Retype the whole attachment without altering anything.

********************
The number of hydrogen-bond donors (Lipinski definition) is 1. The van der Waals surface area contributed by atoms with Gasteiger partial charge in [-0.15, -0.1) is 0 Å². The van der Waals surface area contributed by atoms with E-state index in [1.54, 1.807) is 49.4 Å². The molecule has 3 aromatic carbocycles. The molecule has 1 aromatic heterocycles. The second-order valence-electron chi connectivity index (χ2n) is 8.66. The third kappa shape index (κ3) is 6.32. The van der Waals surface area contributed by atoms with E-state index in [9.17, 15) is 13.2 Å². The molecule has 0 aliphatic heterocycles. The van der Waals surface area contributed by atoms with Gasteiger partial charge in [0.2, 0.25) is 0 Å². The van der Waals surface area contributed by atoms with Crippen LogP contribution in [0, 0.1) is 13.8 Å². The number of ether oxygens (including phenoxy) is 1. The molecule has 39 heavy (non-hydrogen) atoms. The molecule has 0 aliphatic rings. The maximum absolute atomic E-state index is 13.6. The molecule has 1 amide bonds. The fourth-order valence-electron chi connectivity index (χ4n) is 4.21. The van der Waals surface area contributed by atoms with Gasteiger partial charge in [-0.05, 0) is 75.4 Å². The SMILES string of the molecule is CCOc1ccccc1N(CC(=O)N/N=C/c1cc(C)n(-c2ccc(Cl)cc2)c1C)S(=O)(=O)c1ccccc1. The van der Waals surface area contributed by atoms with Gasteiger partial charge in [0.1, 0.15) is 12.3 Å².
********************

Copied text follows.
The number of hydrogen-bond donors (Lipinski definition) is 1. The van der Waals surface area contributed by atoms with Gasteiger partial charge in [-0.15, -0.1) is 0 Å². The van der Waals surface area contributed by atoms with E-state index in [1.54, 1.807) is 49.4 Å². The molecule has 3 aromatic carbocycles. The molecule has 1 aromatic heterocycles. The second-order valence-electron chi connectivity index (χ2n) is 8.66. The third kappa shape index (κ3) is 6.32. The van der Waals surface area contributed by atoms with E-state index in [9.17, 15) is 13.2 Å². The molecule has 0 aliphatic heterocycles. The van der Waals surface area contributed by atoms with Gasteiger partial charge in [0.2, 0.25) is 0 Å². The van der Waals surface area contributed by atoms with Crippen LogP contribution in [0, 0.1) is 13.8 Å². The number of ether oxygens (including phenoxy) is 1. The molecule has 39 heavy (non-hydrogen) atoms. The molecule has 0 aliphatic rings. The maximum absolute atomic E-state index is 13.6. The molecule has 1 amide bonds. The fourth-order valence-electron chi connectivity index (χ4n) is 4.21. The van der Waals surface area contributed by atoms with Gasteiger partial charge in [-0.05, 0) is 75.4 Å². The SMILES string of the molecule is CCOc1ccccc1N(CC(=O)N/N=C/c1cc(C)n(-c2ccc(Cl)cc2)c1C)S(=O)(=O)c1ccccc1. The van der Waals surface area contributed by atoms with Gasteiger partial charge in [0.1, 0.15) is 12.3 Å².